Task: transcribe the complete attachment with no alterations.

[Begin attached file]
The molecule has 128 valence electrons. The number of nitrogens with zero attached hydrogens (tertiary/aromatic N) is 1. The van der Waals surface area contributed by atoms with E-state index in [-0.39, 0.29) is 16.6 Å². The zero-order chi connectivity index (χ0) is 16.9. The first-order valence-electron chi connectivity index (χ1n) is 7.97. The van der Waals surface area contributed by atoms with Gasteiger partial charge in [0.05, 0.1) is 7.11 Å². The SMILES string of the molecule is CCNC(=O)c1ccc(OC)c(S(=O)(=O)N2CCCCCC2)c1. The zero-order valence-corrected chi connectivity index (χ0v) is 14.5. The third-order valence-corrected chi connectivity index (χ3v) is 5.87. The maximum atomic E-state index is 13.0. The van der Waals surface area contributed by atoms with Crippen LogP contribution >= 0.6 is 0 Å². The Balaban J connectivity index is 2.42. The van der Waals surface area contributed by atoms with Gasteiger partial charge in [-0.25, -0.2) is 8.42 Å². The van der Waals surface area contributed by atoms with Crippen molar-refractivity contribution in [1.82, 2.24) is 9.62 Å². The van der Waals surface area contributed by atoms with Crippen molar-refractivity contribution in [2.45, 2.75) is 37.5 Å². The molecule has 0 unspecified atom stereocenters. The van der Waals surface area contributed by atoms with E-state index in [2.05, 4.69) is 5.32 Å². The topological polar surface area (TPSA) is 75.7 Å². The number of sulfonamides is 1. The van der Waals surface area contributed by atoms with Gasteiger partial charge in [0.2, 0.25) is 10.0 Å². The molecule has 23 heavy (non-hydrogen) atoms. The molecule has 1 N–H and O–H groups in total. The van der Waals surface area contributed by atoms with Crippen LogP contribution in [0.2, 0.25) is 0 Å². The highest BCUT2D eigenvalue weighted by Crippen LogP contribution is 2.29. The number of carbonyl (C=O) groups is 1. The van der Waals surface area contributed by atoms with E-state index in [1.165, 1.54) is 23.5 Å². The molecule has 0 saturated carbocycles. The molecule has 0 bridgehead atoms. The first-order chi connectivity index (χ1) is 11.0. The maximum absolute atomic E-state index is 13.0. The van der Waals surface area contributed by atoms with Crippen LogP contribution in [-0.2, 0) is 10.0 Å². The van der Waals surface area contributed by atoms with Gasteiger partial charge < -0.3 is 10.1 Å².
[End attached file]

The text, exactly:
The molecule has 128 valence electrons. The number of nitrogens with zero attached hydrogens (tertiary/aromatic N) is 1. The van der Waals surface area contributed by atoms with E-state index in [-0.39, 0.29) is 16.6 Å². The zero-order chi connectivity index (χ0) is 16.9. The first-order valence-electron chi connectivity index (χ1n) is 7.97. The van der Waals surface area contributed by atoms with Gasteiger partial charge in [0.05, 0.1) is 7.11 Å². The SMILES string of the molecule is CCNC(=O)c1ccc(OC)c(S(=O)(=O)N2CCCCCC2)c1. The zero-order valence-corrected chi connectivity index (χ0v) is 14.5. The third-order valence-corrected chi connectivity index (χ3v) is 5.87. The maximum atomic E-state index is 13.0. The van der Waals surface area contributed by atoms with Crippen LogP contribution >= 0.6 is 0 Å². The Balaban J connectivity index is 2.42. The van der Waals surface area contributed by atoms with Gasteiger partial charge in [-0.25, -0.2) is 8.42 Å². The van der Waals surface area contributed by atoms with Crippen molar-refractivity contribution in [1.82, 2.24) is 9.62 Å². The van der Waals surface area contributed by atoms with Crippen molar-refractivity contribution in [2.45, 2.75) is 37.5 Å². The molecule has 0 unspecified atom stereocenters. The van der Waals surface area contributed by atoms with E-state index in [2.05, 4.69) is 5.32 Å². The topological polar surface area (TPSA) is 75.7 Å². The number of sulfonamides is 1. The van der Waals surface area contributed by atoms with Gasteiger partial charge in [0.2, 0.25) is 10.0 Å². The molecule has 23 heavy (non-hydrogen) atoms. The molecule has 1 N–H and O–H groups in total. The van der Waals surface area contributed by atoms with Crippen LogP contribution in [0.2, 0.25) is 0 Å². The highest BCUT2D eigenvalue weighted by Crippen LogP contribution is 2.29. The number of carbonyl (C=O) groups is 1. The van der Waals surface area contributed by atoms with E-state index in [1.165, 1.54) is 23.5 Å². The molecule has 0 saturated carbocycles. The molecule has 0 bridgehead atoms. The first-order chi connectivity index (χ1) is 11.0. The maximum absolute atomic E-state index is 13.0. The van der Waals surface area contributed by atoms with Crippen LogP contribution in [-0.2, 0) is 10.0 Å². The van der Waals surface area contributed by atoms with Gasteiger partial charge < -0.3 is 10.1 Å².